My year of grief and suffering brought me great insight into the workings of the ego mind. After years of rejecting the negative, while earnestly trying to remain positively focused, I’m here to say that does not work for me. Letting negative thoughts pass through my mind like clouds pass through a blue, without following them is a door to meditation, a door I have practiced opening since college. It remains part of my practice. For me Tonglen is an essential step-by-step practice of opening the heart that works for me. By embracing, rather than rejecting, the unwanted and painful aspects of negative experience, I am overcoming fear and developing greater empathy for myself and for others.

    The notion that we cannot become attached to positivity, without experiencing the damaging effects thereof and in equal portion to the damaging effects of becoming attached to negativity aversion panders to our ego. I have learned valuable lessons from the negative people and negative experiences in my life. I escaped from the cult of the delusional twisted sisters in the evangelical fundamentalist milieu (bless them one and all), who like me were raised up and educated to practice bullying in Jesus name, cloaked in the guise of niceness when I became an adult. Hence, I am strong enough to maintain my focus without feather bedding my mind with only positive thoughts, or my life with only positive people.

    Following the painful events of the last year replete with betrayaI and death, I have made a break-through. By emotionally detaching from my defiant sibling, an elder abuser and thief, but still listening with my heart and not only hearing with my ears, I have gained valuable knowledge.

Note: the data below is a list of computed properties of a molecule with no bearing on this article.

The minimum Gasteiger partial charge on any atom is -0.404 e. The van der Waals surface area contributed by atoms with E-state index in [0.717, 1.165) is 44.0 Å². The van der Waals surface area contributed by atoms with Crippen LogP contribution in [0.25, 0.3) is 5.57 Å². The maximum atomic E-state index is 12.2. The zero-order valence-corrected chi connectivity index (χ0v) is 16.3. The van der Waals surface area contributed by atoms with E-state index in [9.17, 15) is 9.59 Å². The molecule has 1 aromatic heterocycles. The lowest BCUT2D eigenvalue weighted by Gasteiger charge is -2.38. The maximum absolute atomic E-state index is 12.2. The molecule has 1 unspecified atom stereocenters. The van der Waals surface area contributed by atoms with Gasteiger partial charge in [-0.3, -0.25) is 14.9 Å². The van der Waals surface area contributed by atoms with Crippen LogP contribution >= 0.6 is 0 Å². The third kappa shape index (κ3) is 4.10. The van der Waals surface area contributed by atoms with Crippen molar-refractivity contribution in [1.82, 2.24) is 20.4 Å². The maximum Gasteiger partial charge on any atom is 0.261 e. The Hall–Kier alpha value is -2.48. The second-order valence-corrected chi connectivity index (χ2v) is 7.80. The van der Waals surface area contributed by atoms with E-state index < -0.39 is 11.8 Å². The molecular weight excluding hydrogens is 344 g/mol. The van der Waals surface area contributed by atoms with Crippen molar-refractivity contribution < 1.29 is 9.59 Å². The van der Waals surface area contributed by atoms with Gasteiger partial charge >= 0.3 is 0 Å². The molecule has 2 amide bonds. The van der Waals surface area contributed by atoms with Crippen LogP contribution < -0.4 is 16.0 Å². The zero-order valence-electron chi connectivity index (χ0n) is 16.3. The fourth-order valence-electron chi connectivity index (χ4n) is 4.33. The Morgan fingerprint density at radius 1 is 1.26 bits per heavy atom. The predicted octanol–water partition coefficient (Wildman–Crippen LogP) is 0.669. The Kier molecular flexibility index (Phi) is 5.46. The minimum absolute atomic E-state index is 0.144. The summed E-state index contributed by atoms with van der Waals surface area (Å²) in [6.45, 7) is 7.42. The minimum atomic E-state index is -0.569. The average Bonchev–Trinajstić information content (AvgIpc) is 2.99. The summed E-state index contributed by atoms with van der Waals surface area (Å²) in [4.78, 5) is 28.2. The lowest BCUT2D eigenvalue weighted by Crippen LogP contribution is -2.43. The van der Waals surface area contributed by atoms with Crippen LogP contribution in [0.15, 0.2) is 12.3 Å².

Firstly, by being with my own negativity and by becoming very quiet within, no longer mentally running from each negative thought or pushing it away, I have discovered so much work within that I can do to become a better me. I have lifetime of leadership training and on the job skills I have acquired through my employment, voluntary service work, and lessons learned from personal failures that became stepping stones to success.

    I may limit the time I spend with my own negativity and with people who are addicted to negativity but I will not reject and abandon them. I may limit the time I spend with people who are addicted to positivity but I will not reject and abandon them either. While acknowledging and conquering my own ego driven addiction via Tonglen practice I will open my heart and cultivate compassion.
    Thank you so much for sharing your insights in your beautifully written article. You are in my thoughts and prayers always. I do hope your back pain has subsided, and you are recovering.

    May you be well and happy.

    P.S. I like the new theme.

    • Dear timethief,